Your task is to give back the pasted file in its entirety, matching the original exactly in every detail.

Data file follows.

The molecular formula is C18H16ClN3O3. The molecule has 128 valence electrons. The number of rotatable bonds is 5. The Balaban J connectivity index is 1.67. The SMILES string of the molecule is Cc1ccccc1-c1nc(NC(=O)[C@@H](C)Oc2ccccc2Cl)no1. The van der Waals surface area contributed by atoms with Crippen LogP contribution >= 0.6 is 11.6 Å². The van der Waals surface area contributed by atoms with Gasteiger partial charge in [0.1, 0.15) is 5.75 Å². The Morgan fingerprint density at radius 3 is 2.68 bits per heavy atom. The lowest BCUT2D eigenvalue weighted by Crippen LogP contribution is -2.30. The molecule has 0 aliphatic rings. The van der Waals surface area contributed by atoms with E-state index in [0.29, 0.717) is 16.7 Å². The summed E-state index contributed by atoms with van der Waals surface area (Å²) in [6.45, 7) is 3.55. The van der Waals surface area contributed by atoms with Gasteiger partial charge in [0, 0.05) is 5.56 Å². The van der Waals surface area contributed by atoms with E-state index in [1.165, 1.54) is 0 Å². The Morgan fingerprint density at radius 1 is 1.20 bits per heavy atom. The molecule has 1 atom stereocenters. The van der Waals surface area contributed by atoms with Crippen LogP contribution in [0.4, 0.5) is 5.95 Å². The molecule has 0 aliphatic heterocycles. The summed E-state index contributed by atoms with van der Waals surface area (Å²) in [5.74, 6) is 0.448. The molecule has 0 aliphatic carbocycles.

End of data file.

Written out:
The molecular formula is C18H16ClN3O3. The molecule has 128 valence electrons. The number of rotatable bonds is 5. The Balaban J connectivity index is 1.67. The SMILES string of the molecule is Cc1ccccc1-c1nc(NC(=O)[C@@H](C)Oc2ccccc2Cl)no1. The van der Waals surface area contributed by atoms with Crippen LogP contribution >= 0.6 is 11.6 Å². The van der Waals surface area contributed by atoms with Gasteiger partial charge in [0.1, 0.15) is 5.75 Å². The Morgan fingerprint density at radius 3 is 2.68 bits per heavy atom. The lowest BCUT2D eigenvalue weighted by Crippen LogP contribution is -2.30. The molecule has 0 aliphatic rings. The van der Waals surface area contributed by atoms with E-state index in [0.29, 0.717) is 16.7 Å². The summed E-state index contributed by atoms with van der Waals surface area (Å²) in [6.45, 7) is 3.55. The van der Waals surface area contributed by atoms with Gasteiger partial charge in [0, 0.05) is 5.56 Å². The van der Waals surface area contributed by atoms with E-state index in [1.165, 1.54) is 0 Å². The Morgan fingerprint density at radius 1 is 1.20 bits per heavy atom. The molecule has 1 atom stereocenters. The van der Waals surface area contributed by atoms with Crippen LogP contribution in [0.4, 0.5) is 5.95 Å². The molecule has 0 aliphatic heterocycles. The summed E-state index contributed by atoms with van der Waals surface area (Å²) in [5.74, 6) is 0.448. The molecule has 0 aliphatic carbocycles.